Moreno, R., & Mayer, R. E. (2000). A learner-centered approach to multimedia explanations:
Deriving instructional design principles from cognitive theory. Interactive multimedia
electronic journal of computer-enhanced learning, 2(2), 12-20.
Ormrod, J., Schunk, D., & Gredler, M. (2009). Learning theories and instruction (Laureate
custom edition). New York: Pearson.
Enhancing Knowledge Through Cognitive Tools
The cognitive information processing theory provides an understanding of how the learner thinks and can be practically applied when attempting to create more successful learning experience where the learner is actively engaged with their own thinking. Dr. Ormrod emphasizes the importance of metacognition when processing information so that the learner can monitor their own learning (Laureate, 2009). To enhance knowledge and the ability for the learner to achieve a higher level of thinking, cognitive tools can be employed by the designer of a learning experience.
The author of “What are Cognitive Tools” describes cognitive tools as supporting the learners ability to be apply meaning to information and take a more active and reflective role in their own learning process (Jonassen, 1992). The article refers to cognitive tools as being both mental and technological. It points out that the learner does not learn directly from the devices that are used to communicate knowledge, but rather processing of information or learning requires thinking by the learner. I found this article valuable in highlighting how it is important to understand how to incorporate learning strategies within the learning experience as well as how to effectively use cognitive tools to support metacognition for the learner. The article provides a good starting point for understanding the how cognitive tools can be useful to the learner and has compelled me to look further into use of cognitive tools which led to reviewing additional resources including “Cognitive Tools” by Elliot, Robertson, and Robinson.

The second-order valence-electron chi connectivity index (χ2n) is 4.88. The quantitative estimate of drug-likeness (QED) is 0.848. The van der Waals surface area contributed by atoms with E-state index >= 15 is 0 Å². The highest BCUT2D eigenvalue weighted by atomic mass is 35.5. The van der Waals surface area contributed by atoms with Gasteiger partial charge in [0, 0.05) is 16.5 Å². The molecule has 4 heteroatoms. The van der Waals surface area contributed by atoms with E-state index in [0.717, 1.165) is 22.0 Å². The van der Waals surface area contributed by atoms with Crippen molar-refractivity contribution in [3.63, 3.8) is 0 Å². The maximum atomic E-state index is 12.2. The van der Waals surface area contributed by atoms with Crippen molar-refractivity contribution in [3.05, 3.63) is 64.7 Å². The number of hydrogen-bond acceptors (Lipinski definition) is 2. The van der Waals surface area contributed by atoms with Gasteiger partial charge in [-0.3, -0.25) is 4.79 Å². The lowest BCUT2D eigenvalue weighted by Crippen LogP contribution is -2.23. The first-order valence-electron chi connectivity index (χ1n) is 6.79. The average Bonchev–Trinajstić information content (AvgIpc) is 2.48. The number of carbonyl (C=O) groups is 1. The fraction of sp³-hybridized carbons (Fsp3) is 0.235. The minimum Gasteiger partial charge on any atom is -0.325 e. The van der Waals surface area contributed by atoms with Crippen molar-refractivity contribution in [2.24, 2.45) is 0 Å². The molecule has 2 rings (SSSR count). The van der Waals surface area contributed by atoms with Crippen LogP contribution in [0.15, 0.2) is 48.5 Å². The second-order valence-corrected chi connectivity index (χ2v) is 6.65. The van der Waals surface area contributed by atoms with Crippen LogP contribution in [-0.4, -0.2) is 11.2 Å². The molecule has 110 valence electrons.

“Cognitive Tools” provided further exploration of the use of cognitive tools in learning. The article provides additional background information and a clear description of the roles that cognitive tools play in learning. Cognitive tool roles are described as information seeking, presenting of information, organization of information, connecting information to previous knowledge, and representation of knowledge in a meaningful format (Elliot, Robertson, & Robinson, 2007). Examples are provided for each role along with a scenario or case study so that reader can have a deeper understanding of each role. The article additionally highlights the advantages and challenges of utilizing cognitive learning tools and successful provides implications for the reader to consider for practical application and use of cognitive learning tools in their own classroom.
Elliot, L., Robertson, B., & Robinson, D., (2007). Cognitive tools. In M. Orey (Ed.), Emerging
perspectives on learning, teaching, and technology. Retrieved November 9, 2012 from
Jonassen, D. H. (1992). What are cognitive tools. Cognitive tools for learning, 81, 1-6.
Laureate Education, Inc. (Producer). (2009b) Information Processing and Problem Solving
[Video webcast] [with Dr. Jeanne Ormrod] Retrieved from Walden University.